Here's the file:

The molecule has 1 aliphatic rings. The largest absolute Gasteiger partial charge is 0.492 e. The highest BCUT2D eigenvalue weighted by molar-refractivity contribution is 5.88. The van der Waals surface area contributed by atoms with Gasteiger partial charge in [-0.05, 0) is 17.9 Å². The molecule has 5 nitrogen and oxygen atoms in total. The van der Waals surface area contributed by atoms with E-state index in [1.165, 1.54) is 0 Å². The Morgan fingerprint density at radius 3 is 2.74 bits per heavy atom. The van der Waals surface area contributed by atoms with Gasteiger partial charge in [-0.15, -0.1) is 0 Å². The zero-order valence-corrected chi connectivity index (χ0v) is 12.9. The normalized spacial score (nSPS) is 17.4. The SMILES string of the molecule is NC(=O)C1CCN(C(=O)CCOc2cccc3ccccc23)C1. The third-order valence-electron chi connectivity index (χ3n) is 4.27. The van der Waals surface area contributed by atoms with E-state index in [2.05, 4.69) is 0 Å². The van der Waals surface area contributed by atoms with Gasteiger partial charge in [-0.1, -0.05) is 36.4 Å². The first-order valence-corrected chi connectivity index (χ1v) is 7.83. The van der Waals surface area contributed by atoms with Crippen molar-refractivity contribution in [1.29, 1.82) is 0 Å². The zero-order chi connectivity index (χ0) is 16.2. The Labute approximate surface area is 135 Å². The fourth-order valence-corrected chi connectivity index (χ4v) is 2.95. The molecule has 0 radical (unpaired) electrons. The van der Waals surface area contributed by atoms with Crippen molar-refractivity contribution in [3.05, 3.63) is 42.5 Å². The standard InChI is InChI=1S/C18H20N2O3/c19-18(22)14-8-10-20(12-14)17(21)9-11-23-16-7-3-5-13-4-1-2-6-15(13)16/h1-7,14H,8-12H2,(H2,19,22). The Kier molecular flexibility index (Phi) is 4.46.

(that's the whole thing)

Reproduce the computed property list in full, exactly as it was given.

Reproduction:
The molecule has 1 aliphatic rings. The largest absolute Gasteiger partial charge is 0.492 e. The highest BCUT2D eigenvalue weighted by molar-refractivity contribution is 5.88. The van der Waals surface area contributed by atoms with Gasteiger partial charge in [-0.05, 0) is 17.9 Å². The molecule has 5 nitrogen and oxygen atoms in total. The van der Waals surface area contributed by atoms with E-state index in [1.165, 1.54) is 0 Å². The Morgan fingerprint density at radius 3 is 2.74 bits per heavy atom. The van der Waals surface area contributed by atoms with Gasteiger partial charge in [-0.15, -0.1) is 0 Å². The zero-order valence-corrected chi connectivity index (χ0v) is 12.9. The normalized spacial score (nSPS) is 17.4. The SMILES string of the molecule is NC(=O)C1CCN(C(=O)CCOc2cccc3ccccc23)C1. The third-order valence-electron chi connectivity index (χ3n) is 4.27. The van der Waals surface area contributed by atoms with E-state index in [2.05, 4.69) is 0 Å². The van der Waals surface area contributed by atoms with Gasteiger partial charge in [-0.1, -0.05) is 36.4 Å². The first-order valence-corrected chi connectivity index (χ1v) is 7.83. The van der Waals surface area contributed by atoms with Crippen molar-refractivity contribution in [1.29, 1.82) is 0 Å². The zero-order chi connectivity index (χ0) is 16.2. The Labute approximate surface area is 135 Å². The fourth-order valence-corrected chi connectivity index (χ4v) is 2.95. The molecule has 0 radical (unpaired) electrons. The van der Waals surface area contributed by atoms with Crippen molar-refractivity contribution in [3.05, 3.63) is 42.5 Å². The standard InChI is InChI=1S/C18H20N2O3/c19-18(22)14-8-10-20(12-14)17(21)9-11-23-16-7-3-5-13-4-1-2-6-15(13)16/h1-7,14H,8-12H2,(H2,19,22). The Kier molecular flexibility index (Phi) is 4.46.